Outcomes After Selective Fasciotomy for Revascularization of Nontraumatic Acute Lower Limb Ischemia

Jonathan H. Lin, Misty D. Humphries, Jason Hasegawa, Jasmeet Saroya, Matthew Mell

Research output: Contribution to journalArticlepeer-review


Objectives: Limited data support the use of fasciotomies in acute limb ischemia (ALI) in patients with isolated arterial occlusion. This study describes an experience in which fasciotomies are not regularly performed post-revascularization. Methods: Using International Classification of Diseases, Ninth and Tenth Edition codes, patients presenting to the University of California Davis Medical Center between January 2003 and July 2018 with ALI, excluding those with traumatic injuries were identified. The primary outcome was major amputation, and the secondary outcome was foot drop. Additionally, the characteristics of those patients in each category of ischemic severity excluding those with grade 3 ischemia were summarized. Results: Of the 253 patients identified, revascularization was successful in 230 patients with 11 total fasciotomies performed. One hundred thirty-five patients were Rutherford Class 1/2A and 95 were 2B. In those with 1/2A ischemia, 134 (102 had >6 hours of symptoms) did not undergo fasciotomy with only one amputation occurring in this group. In those with 2B ischemia, 65 had >6 hours of symptoms; 58 did not undergo fasciotomy with 4 major amputations. In the 30 patients with ≤6 hours of ischemic symptoms, 27 did not undergo fasciotomy with 1 major amputation occurring in this group. There were no amputations in those patients who underwent fasciotomies. Additionally, there were 14 patients with a foot drop, of which 11 were in patients with 2B ischemia without fasciotomy. Conclusions: The data suggest that regardless of ischemic duration, 1/2A patients may not need fasciotomies, while those patients with 2B ischemia may benefit.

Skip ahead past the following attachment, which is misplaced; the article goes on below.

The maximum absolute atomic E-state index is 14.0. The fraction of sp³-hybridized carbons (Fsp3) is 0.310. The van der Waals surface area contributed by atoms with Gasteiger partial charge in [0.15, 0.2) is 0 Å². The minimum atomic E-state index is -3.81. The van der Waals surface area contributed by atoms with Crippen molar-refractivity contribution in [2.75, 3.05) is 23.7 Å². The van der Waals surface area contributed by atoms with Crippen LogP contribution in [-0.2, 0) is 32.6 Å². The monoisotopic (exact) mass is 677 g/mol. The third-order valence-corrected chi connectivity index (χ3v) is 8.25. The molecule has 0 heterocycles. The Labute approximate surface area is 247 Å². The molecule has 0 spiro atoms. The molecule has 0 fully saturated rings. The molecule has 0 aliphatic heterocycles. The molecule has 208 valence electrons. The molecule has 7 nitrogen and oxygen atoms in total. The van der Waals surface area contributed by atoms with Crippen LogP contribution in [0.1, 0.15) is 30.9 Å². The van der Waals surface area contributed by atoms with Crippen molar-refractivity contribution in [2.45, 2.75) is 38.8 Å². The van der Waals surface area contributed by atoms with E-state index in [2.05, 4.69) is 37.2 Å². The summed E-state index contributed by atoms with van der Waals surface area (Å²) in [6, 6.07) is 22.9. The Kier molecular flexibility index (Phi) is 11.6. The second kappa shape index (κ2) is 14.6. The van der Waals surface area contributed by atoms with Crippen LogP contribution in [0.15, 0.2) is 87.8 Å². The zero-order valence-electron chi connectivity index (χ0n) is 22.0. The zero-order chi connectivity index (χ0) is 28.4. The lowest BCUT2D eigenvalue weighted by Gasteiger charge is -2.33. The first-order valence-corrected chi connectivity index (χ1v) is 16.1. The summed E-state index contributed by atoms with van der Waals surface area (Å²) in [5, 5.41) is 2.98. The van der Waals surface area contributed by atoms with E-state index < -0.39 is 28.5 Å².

Original languageEnglish (US)
JournalVascular and Endovascular Surgery
StateAccepted/In press - 2021


  • acute limb ischemia
  • amputation
  • fasciotomy

ASJC Scopus subject areas

  • Surgery
  • Cardiology and Cardiovascular Medicine


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